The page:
They say that laughter is the best medicine - whoever 'they' are - and laughter is scientifically proven to be good for you. It makes a lot of sense, really. Being able to retain a sense of humour throughout adversity is a trait I envy.
One train of thought in Buddhism is that our happiness and state of mind is dictated by how we react to and interpret situations that come our way, and has little to do with the nature of the situation itself. Being able to find not only positive, but funny, really must make life easier.
Whenever I watch a comedian, life always looks a little rosier. It makes me wonder - do they go back to an empty hotel room and laugh their way to sleep with hotel soap jokes? (Are there any hotel soap jokes?)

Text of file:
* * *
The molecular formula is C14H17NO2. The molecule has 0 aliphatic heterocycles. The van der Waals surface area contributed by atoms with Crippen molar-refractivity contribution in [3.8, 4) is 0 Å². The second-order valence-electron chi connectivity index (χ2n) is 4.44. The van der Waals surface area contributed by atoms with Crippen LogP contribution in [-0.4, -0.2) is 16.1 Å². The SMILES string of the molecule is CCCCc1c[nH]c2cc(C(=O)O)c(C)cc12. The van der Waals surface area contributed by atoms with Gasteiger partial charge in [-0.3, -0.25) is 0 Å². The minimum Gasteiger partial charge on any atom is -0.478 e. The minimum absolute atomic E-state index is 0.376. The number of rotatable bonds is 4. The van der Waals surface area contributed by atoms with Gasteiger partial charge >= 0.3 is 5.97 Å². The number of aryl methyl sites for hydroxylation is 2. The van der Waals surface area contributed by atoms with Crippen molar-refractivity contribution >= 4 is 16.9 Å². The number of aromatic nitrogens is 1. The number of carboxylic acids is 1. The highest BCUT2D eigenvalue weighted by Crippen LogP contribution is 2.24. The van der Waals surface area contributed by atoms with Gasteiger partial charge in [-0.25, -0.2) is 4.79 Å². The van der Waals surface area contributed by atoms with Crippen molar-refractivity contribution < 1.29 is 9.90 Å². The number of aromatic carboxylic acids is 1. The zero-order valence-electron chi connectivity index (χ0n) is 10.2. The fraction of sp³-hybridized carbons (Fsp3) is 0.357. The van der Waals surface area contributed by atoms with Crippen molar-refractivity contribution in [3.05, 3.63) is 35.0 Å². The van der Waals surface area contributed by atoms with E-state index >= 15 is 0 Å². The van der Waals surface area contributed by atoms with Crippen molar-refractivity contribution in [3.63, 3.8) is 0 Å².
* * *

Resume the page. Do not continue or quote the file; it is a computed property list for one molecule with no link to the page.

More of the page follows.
I wrote my dissertation on political satire, and researching the nature of comedy and why it exists was fascinating. People make jokes and laugh because it's a coping mechanism. It's a way to deal with our immortal lives - knowing that we're all going to inevitably die would be a bit harder to digest if we couldn't laugh.
I wish I could say that I'm going to make a concerted effort to laugh more. But I think that having a sense of humour that is impenetrable to hard times is much more difficult than it sounds. Crying into a chocolate bar is just the easier option.